Warren’s newest plan: boost Social Security benefits by $200 per month
Ahead of Thursday’s Democratic Debate, Elizabeth Warren has announced a plan to increase Social Security funds by raising taxes on the rich.
In a campaign that has been defined by making plans, Warren has a new one for Social Security: hiking taxes on the wealthiest 2% of Americans in order to increase Social Security benefits for all Americans by $200 per month.
According to an independent analysis of the plan by Mark Zandi, chief economist of Moody’s Analytics, implementing these changes would lift approximately 4.9 million senior citizens from poverty, which would cut the senior poverty rate by 68%.
The analysis also found this plan would lead to an increase of long-term economic growth, and reduce the deficit by over $1 trillion over the next 10 years.
“We need to get our priorities straight,” says Warren, in a Medium post where she introduced her plan on Thursday. “We should be increasing Social Security benefits and asking the richest Americans to contribute their fair share to the program.”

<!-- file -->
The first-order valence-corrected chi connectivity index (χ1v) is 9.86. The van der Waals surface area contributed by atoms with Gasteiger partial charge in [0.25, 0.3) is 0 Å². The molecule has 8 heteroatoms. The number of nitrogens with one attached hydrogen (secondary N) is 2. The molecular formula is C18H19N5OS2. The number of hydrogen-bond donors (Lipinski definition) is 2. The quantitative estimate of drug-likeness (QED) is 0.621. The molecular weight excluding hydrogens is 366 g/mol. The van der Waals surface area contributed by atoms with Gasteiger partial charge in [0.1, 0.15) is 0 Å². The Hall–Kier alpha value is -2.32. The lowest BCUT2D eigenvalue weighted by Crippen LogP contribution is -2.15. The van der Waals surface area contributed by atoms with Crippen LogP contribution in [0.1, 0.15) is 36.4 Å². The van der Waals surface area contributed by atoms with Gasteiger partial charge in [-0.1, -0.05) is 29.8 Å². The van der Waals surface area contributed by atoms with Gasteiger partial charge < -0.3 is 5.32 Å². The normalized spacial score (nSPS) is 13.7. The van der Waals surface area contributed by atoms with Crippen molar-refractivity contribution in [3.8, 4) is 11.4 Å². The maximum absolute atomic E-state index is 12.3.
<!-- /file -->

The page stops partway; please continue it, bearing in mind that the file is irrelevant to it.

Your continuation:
The $200 boost would increase the average monthly benefits from $1,395 per month to $1,595, according to CNN. To do this, a payroll tax of 14.8% would be implemented for those who earn $250,000 or more, which, says Warren, would affect 2% of the the nation’s earners. There would also be a 14.8% tax on investment income of individuals who earn over $250,000.
In addition to the $200 benefits boost, Warren’s plan also details changes to the structure of the program that would assist groups she claims have been treated unfairly by Social Security in the past, including the disabled and family caregivers, according to a report from Vox.
“I’ve dedicated most of my career to studying what’s happening to working families in America,” says Warren in her post on Medium. “One thing is clear: it’s getting harder to save enough for a decent retirement.”
According to Warren, a majority of seniors in the U.S. rely on Social Security for at least half of their retirement income. She says that her proposal will improve retirement prospects for current and future retirees alike.